THE TRIAL OF JANE FONDA
The Trial of Jane Fonda
Jane Fonda was one of those few in Hollywood who actually put her money and, more importantly, her presence where her mouth was back in the seventies when she spoke out against the American governments and army concerning their involvement in the Vietnam war. This production written and directed by Terry Jastrow and starring Anne Archer focuses on little known events sixteen years later when Fonda was in Waterbury, a town highly populated with war veterans, about to make a film with Robert De Niro and was meeting with extreme resistance from a large number of vets who felt that she had betrayed them and placed their missions in deep danger.
What unfolds throughout this production is the two opposing and different sides and attitudes to war with both parties revealing throughout the, at times heated , confrontation that both parties had been used to meet others own particular needs and agendas. Fonda revealed that a world famous photo of her sitting astride a weapon for shooting down American aircraft whilst seemingly laughing and clapping was a set up and radically misinterpreted by a hostile press. Fonda also reveals the heavy price she paid for such a miscalculated manipulation and eventually concurs it was a serious mistake which cost her.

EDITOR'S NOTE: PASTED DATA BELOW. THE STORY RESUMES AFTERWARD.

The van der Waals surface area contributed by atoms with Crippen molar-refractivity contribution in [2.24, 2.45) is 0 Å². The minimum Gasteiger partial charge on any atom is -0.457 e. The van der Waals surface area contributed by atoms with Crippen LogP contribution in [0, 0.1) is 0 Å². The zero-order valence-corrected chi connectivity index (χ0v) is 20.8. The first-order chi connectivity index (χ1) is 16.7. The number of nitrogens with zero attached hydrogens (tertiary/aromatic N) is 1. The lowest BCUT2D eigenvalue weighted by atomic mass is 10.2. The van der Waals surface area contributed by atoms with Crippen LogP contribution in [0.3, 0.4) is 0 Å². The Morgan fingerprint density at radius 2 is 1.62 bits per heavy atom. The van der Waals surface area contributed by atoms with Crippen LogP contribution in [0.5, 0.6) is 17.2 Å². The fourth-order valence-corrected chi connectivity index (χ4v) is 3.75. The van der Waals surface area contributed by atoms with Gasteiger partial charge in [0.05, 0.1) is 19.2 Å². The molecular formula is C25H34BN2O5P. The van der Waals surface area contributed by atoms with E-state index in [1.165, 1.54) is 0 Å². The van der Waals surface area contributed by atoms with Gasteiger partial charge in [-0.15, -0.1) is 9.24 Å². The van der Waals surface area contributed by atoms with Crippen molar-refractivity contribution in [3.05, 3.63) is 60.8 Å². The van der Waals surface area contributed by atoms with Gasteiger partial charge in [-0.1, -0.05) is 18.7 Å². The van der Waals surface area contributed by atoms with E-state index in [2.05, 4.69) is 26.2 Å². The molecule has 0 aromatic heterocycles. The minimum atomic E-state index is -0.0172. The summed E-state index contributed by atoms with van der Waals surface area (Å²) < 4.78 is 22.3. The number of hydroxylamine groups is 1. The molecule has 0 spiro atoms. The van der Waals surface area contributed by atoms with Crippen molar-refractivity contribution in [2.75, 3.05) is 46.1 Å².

The veterans in turn reveal how her actions diminished everything they were trying to achieve but what does emerge is that both parties were both misled in their intentions by authorities who were hell-bent on achieving as much antagonism and discord as possible. There is a poignant touch at the play’s denouement wherein the moderator at the meeting reveals that Fonda’s intervention-no matter how misguided- did actually have a hugely positive result on his life and this goes someway to consoling her for all the other mistakes she made.
This is an extremely skilled production and whilst at times it could do with a little more spice to spark up the dialogue it still manages to be engaging throughout. The performances all react and interact effectively and it is very poignant piece at a moment when history seems to be repeating itself with the current situation in Gaza where yet again innocents are being killed in the name of something other than the mass genocide it actually is.
The Trial of Jane Fonda is on every day at 4.05 in the Assembly Rooms until August 25th